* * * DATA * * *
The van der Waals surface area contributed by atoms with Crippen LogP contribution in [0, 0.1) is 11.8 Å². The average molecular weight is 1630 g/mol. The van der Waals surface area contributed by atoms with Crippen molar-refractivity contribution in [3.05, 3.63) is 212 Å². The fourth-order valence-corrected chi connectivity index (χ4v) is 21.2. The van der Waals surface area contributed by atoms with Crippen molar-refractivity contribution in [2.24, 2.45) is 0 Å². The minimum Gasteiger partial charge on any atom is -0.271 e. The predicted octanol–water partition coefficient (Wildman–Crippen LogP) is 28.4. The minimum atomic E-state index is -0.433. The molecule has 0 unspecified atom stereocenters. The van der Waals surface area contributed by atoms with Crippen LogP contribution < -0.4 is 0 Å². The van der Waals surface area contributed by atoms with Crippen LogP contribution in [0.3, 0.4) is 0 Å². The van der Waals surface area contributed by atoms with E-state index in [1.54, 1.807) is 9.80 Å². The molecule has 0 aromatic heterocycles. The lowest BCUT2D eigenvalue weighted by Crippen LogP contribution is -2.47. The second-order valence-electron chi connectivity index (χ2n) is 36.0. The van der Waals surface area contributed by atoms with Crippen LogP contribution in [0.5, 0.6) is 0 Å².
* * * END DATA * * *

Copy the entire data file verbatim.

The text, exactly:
The van der Waals surface area contributed by atoms with Crippen LogP contribution in [0, 0.1) is 11.8 Å². The average molecular weight is 1630 g/mol. The van der Waals surface area contributed by atoms with Crippen molar-refractivity contribution in [3.05, 3.63) is 212 Å². The fourth-order valence-corrected chi connectivity index (χ4v) is 21.2. The van der Waals surface area contributed by atoms with Crippen molar-refractivity contribution in [2.24, 2.45) is 0 Å². The minimum Gasteiger partial charge on any atom is -0.271 e. The predicted octanol–water partition coefficient (Wildman–Crippen LogP) is 28.4. The minimum atomic E-state index is -0.433. The molecule has 0 unspecified atom stereocenters. The van der Waals surface area contributed by atoms with Crippen LogP contribution < -0.4 is 0 Å². The van der Waals surface area contributed by atoms with Crippen LogP contribution in [0.3, 0.4) is 0 Å². The van der Waals surface area contributed by atoms with E-state index in [1.54, 1.807) is 9.80 Å². The molecule has 0 aromatic heterocycles. The lowest BCUT2D eigenvalue weighted by Crippen LogP contribution is -2.47. The second-order valence-electron chi connectivity index (χ2n) is 36.0. The van der Waals surface area contributed by atoms with Crippen LogP contribution in [0.5, 0.6) is 0 Å².